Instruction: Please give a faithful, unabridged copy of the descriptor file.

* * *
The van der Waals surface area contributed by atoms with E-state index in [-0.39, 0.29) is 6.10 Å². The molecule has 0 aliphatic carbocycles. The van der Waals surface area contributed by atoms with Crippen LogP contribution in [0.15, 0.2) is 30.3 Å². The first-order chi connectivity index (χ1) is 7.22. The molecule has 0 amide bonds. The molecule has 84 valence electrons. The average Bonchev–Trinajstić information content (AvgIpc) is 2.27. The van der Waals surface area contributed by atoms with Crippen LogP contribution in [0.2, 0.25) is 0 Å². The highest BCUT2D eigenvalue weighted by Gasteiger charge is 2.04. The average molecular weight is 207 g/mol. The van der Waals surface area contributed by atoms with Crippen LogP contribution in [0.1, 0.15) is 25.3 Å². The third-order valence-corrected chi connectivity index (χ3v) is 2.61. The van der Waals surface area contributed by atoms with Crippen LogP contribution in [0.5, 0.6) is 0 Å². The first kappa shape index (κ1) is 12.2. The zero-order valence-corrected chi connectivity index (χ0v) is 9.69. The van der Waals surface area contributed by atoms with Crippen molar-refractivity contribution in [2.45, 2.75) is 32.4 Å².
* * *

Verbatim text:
The van der Waals surface area contributed by atoms with E-state index in [-0.39, 0.29) is 6.10 Å². The molecule has 0 aliphatic carbocycles. The van der Waals surface area contributed by atoms with Crippen LogP contribution in [0.15, 0.2) is 30.3 Å². The first-order chi connectivity index (χ1) is 7.22. The molecule has 0 amide bonds. The molecule has 84 valence electrons. The average Bonchev–Trinajstić information content (AvgIpc) is 2.27. The van der Waals surface area contributed by atoms with Crippen LogP contribution in [0.2, 0.25) is 0 Å². The highest BCUT2D eigenvalue weighted by Gasteiger charge is 2.04. The average molecular weight is 207 g/mol. The van der Waals surface area contributed by atoms with Crippen LogP contribution in [0.1, 0.15) is 25.3 Å². The third-order valence-corrected chi connectivity index (χ3v) is 2.61. The van der Waals surface area contributed by atoms with Crippen LogP contribution in [0.5, 0.6) is 0 Å². The first kappa shape index (κ1) is 12.2. The zero-order valence-corrected chi connectivity index (χ0v) is 9.69. The van der Waals surface area contributed by atoms with Crippen molar-refractivity contribution in [2.45, 2.75) is 32.4 Å².